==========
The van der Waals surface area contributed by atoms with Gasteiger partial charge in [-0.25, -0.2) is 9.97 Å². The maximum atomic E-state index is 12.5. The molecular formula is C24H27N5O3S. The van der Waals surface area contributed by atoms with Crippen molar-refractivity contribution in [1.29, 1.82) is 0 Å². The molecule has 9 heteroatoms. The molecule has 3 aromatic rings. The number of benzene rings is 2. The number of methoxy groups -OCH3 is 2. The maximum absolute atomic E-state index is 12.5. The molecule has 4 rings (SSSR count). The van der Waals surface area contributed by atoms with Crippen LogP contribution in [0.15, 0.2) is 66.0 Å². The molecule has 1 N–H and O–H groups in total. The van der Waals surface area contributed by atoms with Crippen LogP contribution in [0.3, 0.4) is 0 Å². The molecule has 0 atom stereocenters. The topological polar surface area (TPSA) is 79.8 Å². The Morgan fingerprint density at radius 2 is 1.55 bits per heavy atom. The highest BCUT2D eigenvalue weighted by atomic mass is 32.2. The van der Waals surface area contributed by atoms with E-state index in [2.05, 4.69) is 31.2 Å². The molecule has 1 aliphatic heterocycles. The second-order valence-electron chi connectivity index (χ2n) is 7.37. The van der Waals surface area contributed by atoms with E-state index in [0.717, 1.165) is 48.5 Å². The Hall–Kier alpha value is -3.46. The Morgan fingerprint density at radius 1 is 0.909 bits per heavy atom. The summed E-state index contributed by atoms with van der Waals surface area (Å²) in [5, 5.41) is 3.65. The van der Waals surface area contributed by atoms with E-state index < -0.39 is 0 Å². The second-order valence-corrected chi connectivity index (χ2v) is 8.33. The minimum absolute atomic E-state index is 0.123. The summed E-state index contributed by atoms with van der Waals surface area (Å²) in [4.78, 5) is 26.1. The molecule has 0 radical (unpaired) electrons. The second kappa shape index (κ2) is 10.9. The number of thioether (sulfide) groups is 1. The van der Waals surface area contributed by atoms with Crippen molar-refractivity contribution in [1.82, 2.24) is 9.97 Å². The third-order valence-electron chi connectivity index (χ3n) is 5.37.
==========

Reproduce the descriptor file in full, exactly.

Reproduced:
The van der Waals surface area contributed by atoms with Gasteiger partial charge in [-0.25, -0.2) is 9.97 Å². The maximum atomic E-state index is 12.5. The molecular formula is C24H27N5O3S. The van der Waals surface area contributed by atoms with Crippen molar-refractivity contribution in [1.29, 1.82) is 0 Å². The molecule has 9 heteroatoms. The molecule has 3 aromatic rings. The number of benzene rings is 2. The number of methoxy groups -OCH3 is 2. The maximum absolute atomic E-state index is 12.5. The molecule has 4 rings (SSSR count). The van der Waals surface area contributed by atoms with Crippen LogP contribution in [0.15, 0.2) is 66.0 Å². The molecule has 1 N–H and O–H groups in total. The van der Waals surface area contributed by atoms with Crippen LogP contribution in [0.3, 0.4) is 0 Å². The molecule has 0 atom stereocenters. The topological polar surface area (TPSA) is 79.8 Å². The Morgan fingerprint density at radius 2 is 1.55 bits per heavy atom. The highest BCUT2D eigenvalue weighted by atomic mass is 32.2. The van der Waals surface area contributed by atoms with E-state index in [2.05, 4.69) is 31.2 Å². The molecule has 1 aliphatic heterocycles. The second-order valence-electron chi connectivity index (χ2n) is 7.37. The van der Waals surface area contributed by atoms with E-state index in [0.717, 1.165) is 48.5 Å². The Hall–Kier alpha value is -3.46. The Morgan fingerprint density at radius 1 is 0.909 bits per heavy atom. The summed E-state index contributed by atoms with van der Waals surface area (Å²) in [5, 5.41) is 3.65. The van der Waals surface area contributed by atoms with E-state index < -0.39 is 0 Å². The second-order valence-corrected chi connectivity index (χ2v) is 8.33. The minimum absolute atomic E-state index is 0.123. The summed E-state index contributed by atoms with van der Waals surface area (Å²) in [4.78, 5) is 26.1. The molecule has 0 radical (unpaired) electrons. The second kappa shape index (κ2) is 10.9. The number of thioether (sulfide) groups is 1. The van der Waals surface area contributed by atoms with Crippen molar-refractivity contribution in [1.82, 2.24) is 9.97 Å². The third-order valence-electron chi connectivity index (χ3n) is 5.37.